3. Research should always come with the ‘so what?’. Research impact is enabled by identifying clear opportunities for impact, and the corresponding steps towards achieving this, from the beginning of a research project. Stakeholder engagement, understanding of local policy, and local ownership of the research agenda and research dissemination are all crucial to realising research impact. The pathways by which research evidence reaches and influences policy and practice are central to the concerns of research commissioners.
4. Strengthening local capacities and skills for research is an important contribution of international development research. Research should include investment and processes to strengthen local systems – in particular, to strengthen in-country research and evidence-based decision-making and policy development. International development research should be looking to support the next wave of in-country researchers, by identifying and building the capacity of early career professionals.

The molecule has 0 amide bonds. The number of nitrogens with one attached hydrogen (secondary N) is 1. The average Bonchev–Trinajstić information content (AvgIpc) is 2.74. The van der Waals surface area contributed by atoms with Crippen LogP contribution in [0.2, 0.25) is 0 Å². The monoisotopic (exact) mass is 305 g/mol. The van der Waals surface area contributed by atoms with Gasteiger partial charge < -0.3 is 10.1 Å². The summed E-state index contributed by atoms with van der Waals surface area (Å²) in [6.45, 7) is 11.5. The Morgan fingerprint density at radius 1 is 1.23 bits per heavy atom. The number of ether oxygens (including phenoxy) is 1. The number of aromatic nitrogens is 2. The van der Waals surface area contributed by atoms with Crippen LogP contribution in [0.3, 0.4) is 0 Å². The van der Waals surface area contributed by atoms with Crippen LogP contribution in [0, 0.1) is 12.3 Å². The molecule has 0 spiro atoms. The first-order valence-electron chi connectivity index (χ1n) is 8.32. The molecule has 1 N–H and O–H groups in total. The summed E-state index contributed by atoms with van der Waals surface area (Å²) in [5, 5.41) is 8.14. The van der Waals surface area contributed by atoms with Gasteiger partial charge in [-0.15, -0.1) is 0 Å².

5. Valuing diversity within a research team brings multiple perspectives and contributions to research findings. Diversity can include dimensions such as gender and inclusivity, shared involvement of in-country and Australia-based researchers, as well as a diversity of research disciplines. Researchers need to be willing to learn from others and be informed by other disciplines and actor groups different from their own.
6. Impactful research is grounded in empirical evidence, and seeks to inform and influence change at multiple scales. Research commissioners value research that is connected to pathways to enable uptake of research findings at national and subnational levels, with relevant government and non-government actors. This requires researchers to have multiple sets of relationships, trust and respect, and understanding of the local contexts to support longer term influence.